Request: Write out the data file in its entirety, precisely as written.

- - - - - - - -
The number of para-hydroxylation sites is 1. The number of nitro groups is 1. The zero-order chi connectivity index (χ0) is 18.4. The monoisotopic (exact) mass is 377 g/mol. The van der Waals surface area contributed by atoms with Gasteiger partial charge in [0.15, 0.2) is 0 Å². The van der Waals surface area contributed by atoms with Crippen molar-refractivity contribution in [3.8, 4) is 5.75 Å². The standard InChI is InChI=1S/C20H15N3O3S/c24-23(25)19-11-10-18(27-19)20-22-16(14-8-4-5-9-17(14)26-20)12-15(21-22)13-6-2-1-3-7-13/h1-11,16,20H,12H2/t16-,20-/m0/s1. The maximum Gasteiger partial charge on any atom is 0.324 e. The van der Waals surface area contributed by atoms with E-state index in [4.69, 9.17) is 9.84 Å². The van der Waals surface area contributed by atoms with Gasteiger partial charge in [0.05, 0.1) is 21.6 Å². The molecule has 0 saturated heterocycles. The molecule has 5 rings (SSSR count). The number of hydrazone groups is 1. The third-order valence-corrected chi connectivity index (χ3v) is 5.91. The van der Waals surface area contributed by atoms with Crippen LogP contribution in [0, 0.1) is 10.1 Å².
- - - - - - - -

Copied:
The number of para-hydroxylation sites is 1. The number of nitro groups is 1. The zero-order chi connectivity index (χ0) is 18.4. The monoisotopic (exact) mass is 377 g/mol. The van der Waals surface area contributed by atoms with Gasteiger partial charge in [0.15, 0.2) is 0 Å². The van der Waals surface area contributed by atoms with Crippen molar-refractivity contribution in [3.8, 4) is 5.75 Å². The standard InChI is InChI=1S/C20H15N3O3S/c24-23(25)19-11-10-18(27-19)20-22-16(14-8-4-5-9-17(14)26-20)12-15(21-22)13-6-2-1-3-7-13/h1-11,16,20H,12H2/t16-,20-/m0/s1. The maximum Gasteiger partial charge on any atom is 0.324 e. The van der Waals surface area contributed by atoms with E-state index in [4.69, 9.17) is 9.84 Å². The van der Waals surface area contributed by atoms with Gasteiger partial charge in [0.05, 0.1) is 21.6 Å². The molecule has 0 saturated heterocycles. The molecule has 5 rings (SSSR count). The number of hydrazone groups is 1. The third-order valence-corrected chi connectivity index (χ3v) is 5.91. The van der Waals surface area contributed by atoms with Crippen LogP contribution in [0, 0.1) is 10.1 Å².